The United States does not recognize a fundamental right to education. This is peculiar for several reasons.
All fifty states already have the Right to Education in their constitutions. Even though education is not among the federal government’s enumerated powers, it’s clear that the right to education enjoys wide nationwide support.
Education spending is over 5% of the United States’ gross domestic product. The federal government spent $3.7 trillion on education in 2015. Education is already a top federal priority.
De facto standards continue to emerge in education curriculum, whether driven by Common Core, standards-based education, education technologies or crowd-sourced best practices. Recognizing a federal right to education matches where education is headed.
The International Covenant on Economic, Social and Cultural Rights, a treaty that the United States signed but didn’t ratify, includes a right to education. Once the US ratifies, everyone in the US has a right to education.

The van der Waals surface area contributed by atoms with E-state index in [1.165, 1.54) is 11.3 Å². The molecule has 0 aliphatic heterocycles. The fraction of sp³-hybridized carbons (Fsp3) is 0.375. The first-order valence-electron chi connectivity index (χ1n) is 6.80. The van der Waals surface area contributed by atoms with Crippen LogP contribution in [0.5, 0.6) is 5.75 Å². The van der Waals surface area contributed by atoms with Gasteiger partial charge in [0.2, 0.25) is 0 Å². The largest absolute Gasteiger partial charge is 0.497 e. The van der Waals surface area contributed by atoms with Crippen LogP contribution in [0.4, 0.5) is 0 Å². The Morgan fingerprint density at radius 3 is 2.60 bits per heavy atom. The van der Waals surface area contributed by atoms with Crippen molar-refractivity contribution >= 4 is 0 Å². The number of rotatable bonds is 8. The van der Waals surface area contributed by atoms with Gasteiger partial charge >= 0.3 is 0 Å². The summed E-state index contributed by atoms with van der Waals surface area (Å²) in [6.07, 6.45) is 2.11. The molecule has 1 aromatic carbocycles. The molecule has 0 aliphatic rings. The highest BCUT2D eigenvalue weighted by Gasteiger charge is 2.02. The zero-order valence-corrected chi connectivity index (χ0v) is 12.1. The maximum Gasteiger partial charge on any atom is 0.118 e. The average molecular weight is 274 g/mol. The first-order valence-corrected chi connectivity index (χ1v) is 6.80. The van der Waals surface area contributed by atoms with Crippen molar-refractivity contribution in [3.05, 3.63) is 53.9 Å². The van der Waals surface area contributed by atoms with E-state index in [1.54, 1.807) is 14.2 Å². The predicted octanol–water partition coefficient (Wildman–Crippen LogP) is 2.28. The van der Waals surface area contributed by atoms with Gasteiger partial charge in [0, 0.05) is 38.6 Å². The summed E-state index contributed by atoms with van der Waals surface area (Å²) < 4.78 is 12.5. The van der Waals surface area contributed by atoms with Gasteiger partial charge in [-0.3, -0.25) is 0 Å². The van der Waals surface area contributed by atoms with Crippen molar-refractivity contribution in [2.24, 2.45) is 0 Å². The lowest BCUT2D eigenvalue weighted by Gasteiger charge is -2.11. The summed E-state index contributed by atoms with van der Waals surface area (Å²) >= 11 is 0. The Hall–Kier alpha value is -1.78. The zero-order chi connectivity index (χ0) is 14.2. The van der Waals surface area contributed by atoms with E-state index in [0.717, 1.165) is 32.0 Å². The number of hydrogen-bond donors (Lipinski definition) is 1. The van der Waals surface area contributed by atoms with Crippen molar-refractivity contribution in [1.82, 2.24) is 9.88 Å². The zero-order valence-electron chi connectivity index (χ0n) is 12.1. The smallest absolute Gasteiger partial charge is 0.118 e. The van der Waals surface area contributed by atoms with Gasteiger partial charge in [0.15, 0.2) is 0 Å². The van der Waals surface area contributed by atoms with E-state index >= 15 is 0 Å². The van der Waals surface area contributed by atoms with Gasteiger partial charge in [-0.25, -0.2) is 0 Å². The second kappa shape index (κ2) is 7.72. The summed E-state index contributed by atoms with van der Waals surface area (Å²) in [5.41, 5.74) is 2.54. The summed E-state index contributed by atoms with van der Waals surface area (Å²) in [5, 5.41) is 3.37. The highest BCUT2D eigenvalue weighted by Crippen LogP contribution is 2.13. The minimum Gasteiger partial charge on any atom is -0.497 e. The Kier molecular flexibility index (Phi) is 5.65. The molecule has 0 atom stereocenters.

Ratification will create a federal right to education. It will re-assert the US as a leader in international human rights. The United States is virtually the only developed country that hasn’t ratified. The US is already party to international human rights laws, the Universal Declaration of Human Rights and the subsequent International Covenant on Civil and Political Rights. Ratifying the Covenant on Economic, Social and Cultural Rights is not a major shift.
This is a good time to ratify. The United States has exerted most of its international relations efforts negotiating important agreements on climate change, non-proliferation and global trade. Working with the rest of the world to define fundamental rights and is the best form of American leadership.